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Sheba Turk / Eyewitness News
Email: sturk@wwltv.com | Twitter: @shebaturk

NEWORLEANS-- Children who are victims and mothers who are mourning the loss of a child -- sadly those are stories we tell a lot in this city.

We have to remember the children who are still alive and the mothers who are working to help them have successful futures, despite any obstacles.

That's exactly what one mother in the Lower 9th Ward is doing. Tonya Smith has more than enough she could complain about, but she's too focused on providing for her children to notice.

'A lot of my coworkers asked when everything was going on with my 3-year-old,' Smith said, ''How can you come in here and have a smile on your face? 'I tell them I can't let everything get me down.'

Smith gets through everything with that positive attitude. She is the mother of 15-year-old T.J., 10-year-old Tahj and 3-year-old Trey, who just went through chemotherapy to battle a brain tumor.

'I managed to get through it with a smile on my face,' she said.

Smith conveys that same undying optimism when it comes to her Lower 9th Ward neighborhood. She lives in one of the houses provided by actor Brad Pitts' Make It Right Foundation and loves it -- but just blocks away is the blight, an undeniable reminder of Hurricane Katrina's devastation.

'That still is an eyesore,' Smith said. 'You don't want to have all those vacant and empty lots all over the place; its not safe.'

She drives 15 to 20 minutes to get to the nearest grocery store. And until the area gets a park she likes, she drives all the way to City Park when the kids want to play.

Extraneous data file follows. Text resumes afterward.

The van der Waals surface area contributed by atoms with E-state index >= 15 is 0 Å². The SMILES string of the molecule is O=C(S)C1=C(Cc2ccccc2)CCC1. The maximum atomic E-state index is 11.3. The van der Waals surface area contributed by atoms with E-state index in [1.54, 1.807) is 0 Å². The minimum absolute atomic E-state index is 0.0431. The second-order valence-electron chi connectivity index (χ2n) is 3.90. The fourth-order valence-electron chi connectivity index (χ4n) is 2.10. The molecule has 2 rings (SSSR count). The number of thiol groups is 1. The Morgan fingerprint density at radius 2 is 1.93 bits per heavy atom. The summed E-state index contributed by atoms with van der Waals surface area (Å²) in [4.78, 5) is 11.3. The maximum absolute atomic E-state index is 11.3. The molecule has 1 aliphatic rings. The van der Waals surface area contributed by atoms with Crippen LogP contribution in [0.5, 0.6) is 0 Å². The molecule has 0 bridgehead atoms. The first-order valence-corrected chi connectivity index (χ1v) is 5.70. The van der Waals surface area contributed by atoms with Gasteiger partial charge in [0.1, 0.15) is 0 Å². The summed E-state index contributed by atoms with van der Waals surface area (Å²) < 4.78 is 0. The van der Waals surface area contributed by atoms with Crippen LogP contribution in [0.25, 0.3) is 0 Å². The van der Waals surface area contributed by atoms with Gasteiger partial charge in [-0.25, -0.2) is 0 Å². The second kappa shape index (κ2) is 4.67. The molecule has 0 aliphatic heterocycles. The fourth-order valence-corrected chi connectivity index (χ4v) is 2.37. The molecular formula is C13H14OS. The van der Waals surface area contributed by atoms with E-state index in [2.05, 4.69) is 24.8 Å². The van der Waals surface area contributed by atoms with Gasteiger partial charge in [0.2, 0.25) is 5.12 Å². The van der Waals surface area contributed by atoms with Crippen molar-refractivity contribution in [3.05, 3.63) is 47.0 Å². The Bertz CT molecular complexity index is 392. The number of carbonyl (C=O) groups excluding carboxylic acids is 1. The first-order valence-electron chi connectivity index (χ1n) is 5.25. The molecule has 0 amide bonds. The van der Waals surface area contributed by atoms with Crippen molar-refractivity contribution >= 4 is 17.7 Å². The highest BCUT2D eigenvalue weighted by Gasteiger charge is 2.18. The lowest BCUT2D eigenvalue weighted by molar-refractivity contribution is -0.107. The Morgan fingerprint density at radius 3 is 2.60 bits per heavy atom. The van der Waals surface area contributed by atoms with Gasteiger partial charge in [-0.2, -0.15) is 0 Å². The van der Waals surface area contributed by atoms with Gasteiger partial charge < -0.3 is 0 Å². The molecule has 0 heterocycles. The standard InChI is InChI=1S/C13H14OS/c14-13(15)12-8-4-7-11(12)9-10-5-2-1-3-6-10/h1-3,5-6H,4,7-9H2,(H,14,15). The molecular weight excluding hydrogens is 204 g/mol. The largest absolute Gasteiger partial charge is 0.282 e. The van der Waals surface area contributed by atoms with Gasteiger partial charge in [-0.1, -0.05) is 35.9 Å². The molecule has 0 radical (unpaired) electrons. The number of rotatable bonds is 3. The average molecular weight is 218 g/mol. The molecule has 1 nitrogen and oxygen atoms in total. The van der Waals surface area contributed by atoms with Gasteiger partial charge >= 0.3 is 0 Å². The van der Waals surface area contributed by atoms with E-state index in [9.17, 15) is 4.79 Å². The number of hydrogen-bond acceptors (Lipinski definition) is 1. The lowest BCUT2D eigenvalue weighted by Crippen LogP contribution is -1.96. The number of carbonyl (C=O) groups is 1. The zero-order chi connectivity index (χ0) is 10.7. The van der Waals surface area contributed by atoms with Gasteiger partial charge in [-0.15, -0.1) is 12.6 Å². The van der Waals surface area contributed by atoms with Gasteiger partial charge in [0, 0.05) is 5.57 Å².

'It's not an inconvenience for me because I like to bring them somewhere they can enjoy themselves,' she said.

Smith looks past all the things her neighborhood is missing and insists her job isn't any harder than parents living in areas that have recovered more quickly and have more resources.

'They have to go through the same things raising their kids as i do,' she said.

Though she looks to the bright side, Smith does worry for her three young sons, whose father lives in another city, even though they have lots of male relatives to keep them on track.

'They are already stereotyped to be these bad influences, but I keep them sheltered,' she said. She also wants to protect them from all of the violence going on in the city.

'There's always a concern when you see more crime in your area that youre really not used to, but then again crime is everywhere,' she said.

That's why one church is so important to Smith and her kids. She calls St. David Catholic Church on St. Claude her safe zone. She says it helps her and her kids not be afraid despite everything going on around them.

It seems to be working because despite the chemo and the crime, the hassle of going to the grocery store and the park. When she looks far into the future shes sees nothing but the best for her three boys.

'I picture them being very successful young men,' she said, 'taking over the world.'

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